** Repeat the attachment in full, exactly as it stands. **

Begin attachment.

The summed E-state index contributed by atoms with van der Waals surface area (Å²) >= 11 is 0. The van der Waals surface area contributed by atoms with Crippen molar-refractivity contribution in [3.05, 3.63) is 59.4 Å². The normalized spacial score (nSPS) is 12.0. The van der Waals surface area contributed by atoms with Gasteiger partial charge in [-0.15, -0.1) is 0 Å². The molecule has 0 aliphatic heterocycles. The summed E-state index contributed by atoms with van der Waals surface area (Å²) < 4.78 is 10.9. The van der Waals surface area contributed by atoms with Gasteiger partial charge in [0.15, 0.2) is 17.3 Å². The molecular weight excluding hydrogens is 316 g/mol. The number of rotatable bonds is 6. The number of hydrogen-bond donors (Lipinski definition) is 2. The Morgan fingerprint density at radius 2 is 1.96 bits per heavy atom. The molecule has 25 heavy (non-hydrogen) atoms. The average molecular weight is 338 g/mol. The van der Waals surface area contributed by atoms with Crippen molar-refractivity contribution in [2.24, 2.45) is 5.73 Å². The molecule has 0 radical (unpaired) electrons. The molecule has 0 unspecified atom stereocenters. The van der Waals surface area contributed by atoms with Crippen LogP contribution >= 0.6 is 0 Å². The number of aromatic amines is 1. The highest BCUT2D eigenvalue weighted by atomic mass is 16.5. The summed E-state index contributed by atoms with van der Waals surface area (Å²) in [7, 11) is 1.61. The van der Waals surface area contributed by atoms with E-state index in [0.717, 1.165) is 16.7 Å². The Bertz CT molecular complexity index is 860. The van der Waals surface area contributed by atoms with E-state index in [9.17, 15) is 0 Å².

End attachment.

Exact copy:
The summed E-state index contributed by atoms with van der Waals surface area (Å²) >= 11 is 0. The van der Waals surface area contributed by atoms with Crippen molar-refractivity contribution in [3.05, 3.63) is 59.4 Å². The normalized spacial score (nSPS) is 12.0. The van der Waals surface area contributed by atoms with Gasteiger partial charge in [-0.15, -0.1) is 0 Å². The molecule has 0 aliphatic heterocycles. The summed E-state index contributed by atoms with van der Waals surface area (Å²) < 4.78 is 10.9. The van der Waals surface area contributed by atoms with Gasteiger partial charge in [0.15, 0.2) is 17.3 Å². The molecular weight excluding hydrogens is 316 g/mol. The number of rotatable bonds is 6. The number of hydrogen-bond donors (Lipinski definition) is 2. The Morgan fingerprint density at radius 2 is 1.96 bits per heavy atom. The molecule has 25 heavy (non-hydrogen) atoms. The average molecular weight is 338 g/mol. The van der Waals surface area contributed by atoms with Crippen molar-refractivity contribution in [2.24, 2.45) is 5.73 Å². The molecule has 0 radical (unpaired) electrons. The molecule has 0 unspecified atom stereocenters. The van der Waals surface area contributed by atoms with Crippen LogP contribution >= 0.6 is 0 Å². The number of aromatic amines is 1. The highest BCUT2D eigenvalue weighted by atomic mass is 16.5. The summed E-state index contributed by atoms with van der Waals surface area (Å²) in [7, 11) is 1.61. The van der Waals surface area contributed by atoms with E-state index in [0.717, 1.165) is 16.7 Å². The Bertz CT molecular complexity index is 860. The van der Waals surface area contributed by atoms with E-state index in [9.17, 15) is 0 Å².